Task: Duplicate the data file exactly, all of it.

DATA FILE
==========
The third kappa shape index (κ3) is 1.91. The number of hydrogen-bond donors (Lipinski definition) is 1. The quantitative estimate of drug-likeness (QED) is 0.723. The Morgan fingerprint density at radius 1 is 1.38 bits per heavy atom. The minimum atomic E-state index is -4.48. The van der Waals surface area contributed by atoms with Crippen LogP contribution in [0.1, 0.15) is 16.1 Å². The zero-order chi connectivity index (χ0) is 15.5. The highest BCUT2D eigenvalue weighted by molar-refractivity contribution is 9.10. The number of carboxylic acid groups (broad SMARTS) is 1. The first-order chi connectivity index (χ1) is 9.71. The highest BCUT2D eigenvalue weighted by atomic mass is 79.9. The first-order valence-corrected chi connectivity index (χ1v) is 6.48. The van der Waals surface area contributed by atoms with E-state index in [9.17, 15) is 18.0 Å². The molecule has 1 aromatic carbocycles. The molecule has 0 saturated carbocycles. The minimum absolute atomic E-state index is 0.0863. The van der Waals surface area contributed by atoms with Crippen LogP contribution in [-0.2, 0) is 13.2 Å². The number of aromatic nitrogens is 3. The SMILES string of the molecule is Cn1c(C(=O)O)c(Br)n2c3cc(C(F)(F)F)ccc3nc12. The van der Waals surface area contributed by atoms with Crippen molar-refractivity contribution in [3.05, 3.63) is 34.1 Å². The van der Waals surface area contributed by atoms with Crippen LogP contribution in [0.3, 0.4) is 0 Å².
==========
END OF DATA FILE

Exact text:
The third kappa shape index (κ3) is 1.91. The number of hydrogen-bond donors (Lipinski definition) is 1. The quantitative estimate of drug-likeness (QED) is 0.723. The Morgan fingerprint density at radius 1 is 1.38 bits per heavy atom. The minimum atomic E-state index is -4.48. The van der Waals surface area contributed by atoms with Crippen LogP contribution in [0.1, 0.15) is 16.1 Å². The zero-order chi connectivity index (χ0) is 15.5. The highest BCUT2D eigenvalue weighted by molar-refractivity contribution is 9.10. The number of carboxylic acid groups (broad SMARTS) is 1. The first-order chi connectivity index (χ1) is 9.71. The highest BCUT2D eigenvalue weighted by atomic mass is 79.9. The first-order valence-corrected chi connectivity index (χ1v) is 6.48. The van der Waals surface area contributed by atoms with E-state index in [9.17, 15) is 18.0 Å². The molecule has 1 aromatic carbocycles. The molecule has 0 saturated carbocycles. The minimum absolute atomic E-state index is 0.0863. The van der Waals surface area contributed by atoms with Crippen LogP contribution in [-0.2, 0) is 13.2 Å². The number of aromatic nitrogens is 3. The SMILES string of the molecule is Cn1c(C(=O)O)c(Br)n2c3cc(C(F)(F)F)ccc3nc12. The van der Waals surface area contributed by atoms with Crippen molar-refractivity contribution in [3.05, 3.63) is 34.1 Å². The van der Waals surface area contributed by atoms with Crippen LogP contribution in [0.3, 0.4) is 0 Å².